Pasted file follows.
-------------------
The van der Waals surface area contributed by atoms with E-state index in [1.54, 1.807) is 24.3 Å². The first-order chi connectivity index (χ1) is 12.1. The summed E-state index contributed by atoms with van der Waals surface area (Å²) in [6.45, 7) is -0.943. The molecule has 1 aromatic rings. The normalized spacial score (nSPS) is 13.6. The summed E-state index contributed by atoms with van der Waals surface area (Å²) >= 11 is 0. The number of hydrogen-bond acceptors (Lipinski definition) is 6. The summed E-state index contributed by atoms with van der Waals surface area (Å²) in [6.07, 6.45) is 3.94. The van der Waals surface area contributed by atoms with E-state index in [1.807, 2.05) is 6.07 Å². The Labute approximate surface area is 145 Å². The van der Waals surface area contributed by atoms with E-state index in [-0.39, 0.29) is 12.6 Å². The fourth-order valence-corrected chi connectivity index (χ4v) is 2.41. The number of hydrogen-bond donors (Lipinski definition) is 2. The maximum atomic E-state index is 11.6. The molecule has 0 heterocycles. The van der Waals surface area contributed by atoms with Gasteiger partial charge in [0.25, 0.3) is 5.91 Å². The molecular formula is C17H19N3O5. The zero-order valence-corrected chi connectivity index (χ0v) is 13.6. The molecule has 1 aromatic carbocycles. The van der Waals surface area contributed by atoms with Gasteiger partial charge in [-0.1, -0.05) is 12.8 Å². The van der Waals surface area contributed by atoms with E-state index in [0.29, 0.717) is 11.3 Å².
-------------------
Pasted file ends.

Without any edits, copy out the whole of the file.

The van der Waals surface area contributed by atoms with E-state index in [1.54, 1.807) is 24.3 Å². The first-order chi connectivity index (χ1) is 12.1. The summed E-state index contributed by atoms with van der Waals surface area (Å²) in [6.45, 7) is -0.943. The molecule has 1 aromatic rings. The normalized spacial score (nSPS) is 13.6. The summed E-state index contributed by atoms with van der Waals surface area (Å²) >= 11 is 0. The number of hydrogen-bond acceptors (Lipinski definition) is 6. The summed E-state index contributed by atoms with van der Waals surface area (Å²) in [6.07, 6.45) is 3.94. The van der Waals surface area contributed by atoms with E-state index in [1.807, 2.05) is 6.07 Å². The Labute approximate surface area is 145 Å². The van der Waals surface area contributed by atoms with E-state index in [-0.39, 0.29) is 12.6 Å². The fourth-order valence-corrected chi connectivity index (χ4v) is 2.41. The number of hydrogen-bond donors (Lipinski definition) is 2. The maximum atomic E-state index is 11.6. The molecule has 0 heterocycles. The van der Waals surface area contributed by atoms with Gasteiger partial charge in [0.25, 0.3) is 5.91 Å². The molecular formula is C17H19N3O5. The zero-order valence-corrected chi connectivity index (χ0v) is 13.6. The molecule has 1 aromatic carbocycles. The van der Waals surface area contributed by atoms with Gasteiger partial charge in [-0.1, -0.05) is 12.8 Å². The van der Waals surface area contributed by atoms with E-state index in [0.29, 0.717) is 11.3 Å².